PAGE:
Dr. Augustine Perrotta has served for many years as the president of Birmingham-Bloomfield Right to Life in the metro Detroit area. Dr. Perrotta’s journey as a prolife leader almost never began, however.
He had been a member of Right to Life of Michigan for a long time, but when his Right to Life of Michigan field representative, Don Foster, was organizing a meeting to form an affiliate for his area, Dr. Perrotta did not plan to go to it. Intending to drive home and skip the meeting, for some reason he kept driving past his house and found himself at the meeting. He was the only one from the Birmingham/Bloomfield Hills area to show up so Don called Dr. Perrotta a gift from God. The rest, as they say, is history.
“Maybe I am supposed to be doing this,” Dr. Perrotta said.
Dr. Perrotta recently wrote a book, “A View From the Inside.” It chronicles some of his other chance encounters with people who have impacted his life, as well as other medical information and intriguing stories to please prolifers and anyone else curious about the human body and how we care for it.
The book has 15 chapters, each an interesting short story covering a diverse range of topics. He discusses Doc Holliday, Old West gunfighter and dentist. He remembers watching a Harvard hot-shot doctor humiliate a patient with leprosy during a presentation, only to be humbled in-turn by an unassuming elder physician in the audience who happened to be a prominent leprosy expert. He has fond memories of Ezzard Charles, whom he treated for ALS (Lou Gehrig’s disease). Charles once beat legendary boxer Joe Louis and was the only man to ever go the distance with Rocky Marciano.
Several of the chapters deal directly with issues that confront prolifers today. Dr. Perrotta once found himself being taken home by a date to meet her father, John J. Bonica, M.D. Professional wrestling fans may remember him as the Masked Marvel. Millions of mothers would thank him for being the pioneer of epidurals for pregnancy anesthesia. Serving as an anesthesiologist when not moonlighting between the turnbuckles, Dr. Bonica thought there had to be a better way after watching his wife almost die from complications of ether anesthesia during labor.
“Meeting him was very intimidating,” Dr. Perrotta said. “He was a man of great stature in the medical community.”
The final chapter of the book, “The Oldest Man in the World,” examines reasons some people are able to live a long life in good health. Another chapter is all about twins, detailing their growth from the earlier days in the womb. Both chapters deal with issues in the field of genetics and epigenetics. Today genetic testing has become available for the youngest members of the human family, including being able to test for diseases or defects in the womb.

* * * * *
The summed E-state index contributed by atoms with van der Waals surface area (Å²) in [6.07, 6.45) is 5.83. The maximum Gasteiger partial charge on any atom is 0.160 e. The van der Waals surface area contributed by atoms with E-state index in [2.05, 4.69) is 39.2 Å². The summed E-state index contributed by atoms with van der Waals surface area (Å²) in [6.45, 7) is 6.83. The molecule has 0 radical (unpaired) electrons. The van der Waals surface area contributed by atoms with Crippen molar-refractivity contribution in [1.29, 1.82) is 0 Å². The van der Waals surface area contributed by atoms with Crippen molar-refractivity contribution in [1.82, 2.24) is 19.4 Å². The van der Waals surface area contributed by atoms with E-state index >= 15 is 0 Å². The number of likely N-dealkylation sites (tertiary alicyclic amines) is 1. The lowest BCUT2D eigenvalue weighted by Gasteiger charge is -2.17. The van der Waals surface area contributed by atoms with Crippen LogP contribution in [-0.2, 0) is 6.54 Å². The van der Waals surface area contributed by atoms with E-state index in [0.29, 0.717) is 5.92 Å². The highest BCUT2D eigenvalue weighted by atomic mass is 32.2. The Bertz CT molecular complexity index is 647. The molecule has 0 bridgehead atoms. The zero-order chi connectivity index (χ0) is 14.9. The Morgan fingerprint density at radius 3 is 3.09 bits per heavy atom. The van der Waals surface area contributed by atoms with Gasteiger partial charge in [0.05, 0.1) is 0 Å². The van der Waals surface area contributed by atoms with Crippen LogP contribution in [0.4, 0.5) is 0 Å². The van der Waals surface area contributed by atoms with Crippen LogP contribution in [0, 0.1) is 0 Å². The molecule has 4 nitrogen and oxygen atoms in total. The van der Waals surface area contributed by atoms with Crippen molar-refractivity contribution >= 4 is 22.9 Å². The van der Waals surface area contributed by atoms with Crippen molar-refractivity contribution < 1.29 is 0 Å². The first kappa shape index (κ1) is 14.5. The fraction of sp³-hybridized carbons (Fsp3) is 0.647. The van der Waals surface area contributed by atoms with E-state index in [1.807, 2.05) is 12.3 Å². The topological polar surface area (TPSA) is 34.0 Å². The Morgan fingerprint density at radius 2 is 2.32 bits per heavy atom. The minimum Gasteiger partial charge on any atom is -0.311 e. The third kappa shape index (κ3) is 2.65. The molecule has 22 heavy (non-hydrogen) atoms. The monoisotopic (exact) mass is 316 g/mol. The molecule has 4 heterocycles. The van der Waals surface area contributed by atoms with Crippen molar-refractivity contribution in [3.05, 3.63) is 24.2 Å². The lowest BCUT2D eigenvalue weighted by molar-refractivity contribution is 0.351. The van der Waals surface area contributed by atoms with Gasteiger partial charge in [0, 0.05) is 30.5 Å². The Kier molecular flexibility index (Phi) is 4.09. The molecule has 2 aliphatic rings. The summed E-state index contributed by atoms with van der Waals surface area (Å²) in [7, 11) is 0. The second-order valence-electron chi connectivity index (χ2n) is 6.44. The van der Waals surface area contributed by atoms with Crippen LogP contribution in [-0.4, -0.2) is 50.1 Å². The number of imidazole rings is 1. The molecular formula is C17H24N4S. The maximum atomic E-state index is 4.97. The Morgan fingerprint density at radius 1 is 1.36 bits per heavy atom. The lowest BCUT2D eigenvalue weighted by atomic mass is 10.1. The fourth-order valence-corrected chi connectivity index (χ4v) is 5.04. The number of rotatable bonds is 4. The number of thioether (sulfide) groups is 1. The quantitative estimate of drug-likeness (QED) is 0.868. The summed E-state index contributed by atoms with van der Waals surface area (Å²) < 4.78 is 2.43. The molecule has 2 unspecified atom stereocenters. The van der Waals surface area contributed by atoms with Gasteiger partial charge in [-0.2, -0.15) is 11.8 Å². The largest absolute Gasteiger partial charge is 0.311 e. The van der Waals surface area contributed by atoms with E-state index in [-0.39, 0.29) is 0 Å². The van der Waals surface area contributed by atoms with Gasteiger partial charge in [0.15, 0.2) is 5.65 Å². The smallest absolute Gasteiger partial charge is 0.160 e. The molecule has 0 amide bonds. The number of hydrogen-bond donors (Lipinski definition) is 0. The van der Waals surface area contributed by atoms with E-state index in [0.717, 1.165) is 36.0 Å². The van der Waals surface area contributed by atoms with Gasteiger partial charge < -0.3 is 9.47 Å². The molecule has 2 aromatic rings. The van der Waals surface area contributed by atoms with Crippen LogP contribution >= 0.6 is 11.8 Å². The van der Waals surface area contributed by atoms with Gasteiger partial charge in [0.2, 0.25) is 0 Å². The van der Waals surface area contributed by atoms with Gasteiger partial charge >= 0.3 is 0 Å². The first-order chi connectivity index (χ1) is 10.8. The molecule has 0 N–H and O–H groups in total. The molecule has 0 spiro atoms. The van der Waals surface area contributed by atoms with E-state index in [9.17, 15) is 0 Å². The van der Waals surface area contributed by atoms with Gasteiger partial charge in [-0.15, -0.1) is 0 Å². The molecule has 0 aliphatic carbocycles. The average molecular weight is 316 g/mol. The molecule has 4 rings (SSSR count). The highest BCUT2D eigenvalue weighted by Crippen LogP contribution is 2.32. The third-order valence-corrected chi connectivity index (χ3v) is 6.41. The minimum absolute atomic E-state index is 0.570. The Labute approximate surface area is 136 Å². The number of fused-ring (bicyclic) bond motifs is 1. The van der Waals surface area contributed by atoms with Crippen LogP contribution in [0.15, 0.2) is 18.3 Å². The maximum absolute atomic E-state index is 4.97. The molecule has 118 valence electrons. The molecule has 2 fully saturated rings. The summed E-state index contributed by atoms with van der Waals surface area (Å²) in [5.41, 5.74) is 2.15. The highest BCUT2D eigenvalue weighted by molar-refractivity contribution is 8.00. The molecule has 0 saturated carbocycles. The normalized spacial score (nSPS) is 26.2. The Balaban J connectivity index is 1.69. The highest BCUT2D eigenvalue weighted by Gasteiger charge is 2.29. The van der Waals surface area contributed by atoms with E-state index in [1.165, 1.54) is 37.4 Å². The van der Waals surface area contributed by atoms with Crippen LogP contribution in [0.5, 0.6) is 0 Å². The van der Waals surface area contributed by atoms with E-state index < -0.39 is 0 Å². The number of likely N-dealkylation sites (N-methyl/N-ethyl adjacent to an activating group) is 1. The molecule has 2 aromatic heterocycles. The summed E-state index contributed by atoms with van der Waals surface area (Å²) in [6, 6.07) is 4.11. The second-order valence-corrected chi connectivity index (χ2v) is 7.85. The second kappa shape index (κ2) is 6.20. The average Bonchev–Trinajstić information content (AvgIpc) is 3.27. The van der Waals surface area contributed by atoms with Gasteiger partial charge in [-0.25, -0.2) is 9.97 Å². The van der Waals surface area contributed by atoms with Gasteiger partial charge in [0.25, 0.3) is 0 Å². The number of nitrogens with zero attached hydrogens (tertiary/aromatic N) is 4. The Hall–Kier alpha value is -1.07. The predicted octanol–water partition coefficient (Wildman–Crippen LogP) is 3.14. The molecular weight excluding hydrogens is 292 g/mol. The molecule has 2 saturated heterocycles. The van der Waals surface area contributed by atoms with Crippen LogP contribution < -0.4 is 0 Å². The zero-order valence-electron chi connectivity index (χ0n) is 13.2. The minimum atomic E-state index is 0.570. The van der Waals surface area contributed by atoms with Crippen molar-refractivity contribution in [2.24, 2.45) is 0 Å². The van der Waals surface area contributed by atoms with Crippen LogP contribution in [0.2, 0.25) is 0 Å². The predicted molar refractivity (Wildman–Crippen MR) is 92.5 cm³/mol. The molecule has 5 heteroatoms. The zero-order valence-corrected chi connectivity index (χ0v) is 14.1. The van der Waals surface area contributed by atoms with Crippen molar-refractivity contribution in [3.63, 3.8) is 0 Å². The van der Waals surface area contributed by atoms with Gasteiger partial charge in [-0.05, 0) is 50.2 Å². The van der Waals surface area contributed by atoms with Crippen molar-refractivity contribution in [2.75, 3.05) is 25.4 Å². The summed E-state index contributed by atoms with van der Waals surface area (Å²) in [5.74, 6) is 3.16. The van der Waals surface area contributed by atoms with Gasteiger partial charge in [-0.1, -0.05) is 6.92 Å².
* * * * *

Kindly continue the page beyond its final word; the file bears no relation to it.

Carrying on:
“Technology has made more information available, but how that information is used really bothers me with abortion-on-demand being legal,” he said.
Conscience rights are a great concern to Dr. Perrotta as a prolife doctor. He has two chapters dealing with the issue, one on religious health care conscience for Jehovah’s Witnesses, and the other about a medical school interview that turned sour when being grilled on his Catholic background and moral beliefs. Dr. Perrotta is no fan of Obamacare because of its affect on conscience rights.
“The national health care law infringes on conscience rights in several ways and medical rationing concerns in the law are very troubling,” he said.
He uses the example of the United States Preventative Services Task Force recommendation to stop prostate cancer screening after 75. Dr. Perrotta said actuaries have determined an older person with prostate cancer is more likely to die of something else than be affected by an aggressive and quickly lethal form of prostate cancer.
“Can you tell me how we distinguish between aggressive prostate cancer and the more slow moving form without a biopsy, which they discourage? That’s ageism,” he said. “That’s writing off the aged. That’s a prolife issue to me.”
The study of genetics is opening the door to highly-personalized medicine, yet the medical field seems to be moving in the other direction in some ways. One-size-fits-all screening rules don’t take into account that a 90-year-old man might be in excellent health and might live for another 20 years, as Dr. Perrotta points out in the final chapter.
Another interesting figure in the book is Dr. E. Donnall Thomas, a pioneer of bone marrow transplantation, which is a form of adult stem cell treatment. In 1970, Dr. Perrotta was privileged to be present at the first ever bone marrow transplantation from an unrelated donor, performed by Dr. Thomas. Having seen the field of stem cell research progress over decades, Dr. Perrotta thinks the hype and unrealized cures promised by human embryonic stem cell researchers is motivated more by self-interest than results.
“It is media hype motivated by technology companies,” he said. “The commercialization of cells derived from a human embryo resulting in its death is a stark contrast to the morally unobjectionable and effective use of adult stem cells.”
Besides hoping people take away some good prolife points from the book, Dr. Perrotta is donating 10 percent of his royalties to the Right to Life of Michigan Educational Fund to help prolife educational efforts. “A View from the Inside” can be found on Amazon or Barnes & Noble. For more information and preview of the book you can visit the book website. To order the Kindle eBook, paperback or hardcover versions you can click on the icon for Amazon or Barnes & Noble in the upper right corner of the book website page.